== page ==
Release new radio and TV PSAs aimed at helping parents keep their kids’ teeth healthy
WASHINGTON, D.C. — Children’s Dental Health Project (CDHP) and UnitedHealthcare are releasing radio and TV public service announcements (PSAs) aimed at helping parents keep their kids’ teeth healthy. Although tooth decay remains the most common chronic disease for children and teens, many Americans aren’t aware of the steps they can take at home to prevent tooth decay for themselves or their kids.
The PSAs, featuring helpful tips from CDHP Executive Director Meg Booth, MA, will be distributed to radio, broadcast and online media outlets in 30- and 60-second formats. To view the PSAs, click here. The PSAs direct parents and caregivers to CDHP’s EndCavities.org website that offers videos, fact sheets and other helpful resources for educating families and policymakers.
Recent U.S. data show that 1 in 6 preschool-age children has experienced at least one cavity, and many Americans aren’t aware of the steps they can take at home to keep themselves or their kids cavity-free. In fact, a recent UnitedHealthcare survey found that just 31 percent of Americans correctly recognized that most medical professionals recommend children should visit the dentist for the first time by age one.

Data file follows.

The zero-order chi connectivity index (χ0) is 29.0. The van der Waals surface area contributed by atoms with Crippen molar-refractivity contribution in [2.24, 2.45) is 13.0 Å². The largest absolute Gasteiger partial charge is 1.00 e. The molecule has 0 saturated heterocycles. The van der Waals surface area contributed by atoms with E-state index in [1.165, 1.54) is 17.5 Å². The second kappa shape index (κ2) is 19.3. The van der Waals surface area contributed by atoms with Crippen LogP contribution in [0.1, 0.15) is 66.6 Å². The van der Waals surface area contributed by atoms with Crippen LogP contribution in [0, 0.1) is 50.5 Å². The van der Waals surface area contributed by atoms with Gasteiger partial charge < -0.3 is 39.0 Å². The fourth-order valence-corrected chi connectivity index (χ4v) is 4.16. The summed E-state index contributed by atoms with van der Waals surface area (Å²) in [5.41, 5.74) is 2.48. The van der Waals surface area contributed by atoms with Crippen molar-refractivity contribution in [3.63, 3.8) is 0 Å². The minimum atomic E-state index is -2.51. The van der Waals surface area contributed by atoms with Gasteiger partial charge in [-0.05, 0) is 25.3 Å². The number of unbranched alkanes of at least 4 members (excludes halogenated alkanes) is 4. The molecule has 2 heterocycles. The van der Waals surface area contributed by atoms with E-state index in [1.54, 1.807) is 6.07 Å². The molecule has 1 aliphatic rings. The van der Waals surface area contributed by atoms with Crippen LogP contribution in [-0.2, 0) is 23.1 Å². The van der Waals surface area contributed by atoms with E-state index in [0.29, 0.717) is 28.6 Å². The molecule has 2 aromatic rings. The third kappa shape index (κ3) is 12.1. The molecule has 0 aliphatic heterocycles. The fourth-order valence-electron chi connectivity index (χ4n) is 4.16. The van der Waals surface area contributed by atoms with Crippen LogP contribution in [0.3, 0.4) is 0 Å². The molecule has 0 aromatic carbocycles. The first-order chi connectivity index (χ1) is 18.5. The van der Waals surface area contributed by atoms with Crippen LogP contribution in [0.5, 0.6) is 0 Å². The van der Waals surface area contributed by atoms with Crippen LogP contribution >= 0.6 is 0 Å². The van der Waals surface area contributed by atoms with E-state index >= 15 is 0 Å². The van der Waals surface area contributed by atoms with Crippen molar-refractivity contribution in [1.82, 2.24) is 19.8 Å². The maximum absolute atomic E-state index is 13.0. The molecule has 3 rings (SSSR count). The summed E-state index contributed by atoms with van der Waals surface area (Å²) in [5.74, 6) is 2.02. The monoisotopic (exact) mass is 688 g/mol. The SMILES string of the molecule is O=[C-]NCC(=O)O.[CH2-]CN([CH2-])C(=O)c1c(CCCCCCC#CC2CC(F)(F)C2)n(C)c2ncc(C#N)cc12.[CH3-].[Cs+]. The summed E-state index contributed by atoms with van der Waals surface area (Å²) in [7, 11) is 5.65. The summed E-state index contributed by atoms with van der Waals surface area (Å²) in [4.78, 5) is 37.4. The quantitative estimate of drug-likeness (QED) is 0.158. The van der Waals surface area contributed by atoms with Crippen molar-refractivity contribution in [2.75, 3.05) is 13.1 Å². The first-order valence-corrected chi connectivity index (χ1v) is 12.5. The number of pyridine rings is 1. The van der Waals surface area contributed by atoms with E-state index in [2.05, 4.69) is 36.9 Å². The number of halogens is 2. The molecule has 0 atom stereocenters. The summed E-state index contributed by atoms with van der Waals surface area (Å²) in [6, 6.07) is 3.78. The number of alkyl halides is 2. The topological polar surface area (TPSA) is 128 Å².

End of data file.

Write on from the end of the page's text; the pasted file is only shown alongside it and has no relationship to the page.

Supporting parents’ efforts at home can help keep kids healthier and avoid the discomfort, anxiety and cost that can come from treatment to repair decayed teeth. Young children with advanced tooth decay are typically treated under general anesthesia. This kind of treatment is also costly. For example, at Colorado’s largest children’s hospital, an estimated $40 million was spent in a single year on treating early childhood cavities.
“Tooth decay can be painful, and it also makes it difficult for children to eat, sleep, learn and socialize,” says Booth. “The good news is that it is a preventable disease. That’s why we’re partnering with UnitedHealthcare on these PSAs to help support families in encouraging important oral health habits, starting at birth and continuing through adulthood.”
“Maintaining proper oral health matters more than just keeping a sparkling smile — it’s also important for good overall health, especially for children,” says Tom Wiffler, MBA, CEO, UnitedHealthcare Specialty Benefits. “We are collaborating with the Children’s Dental Health Project to share this important information about ways to help children, parents and all Americans adopt healthier oral habits.”
CDHP is a Washington, DC-based nonprofit organization (cdhp.org) that analyzes policies, and advises federal and state health officials about cost-effective ways to improve oral health. UnitedHealthcare, a UnitedHealth Group (NYSE: UNH) company, offers the full spectrum of health benefit programs for individuals, employers, and Medicare and Medicaid beneficiaries.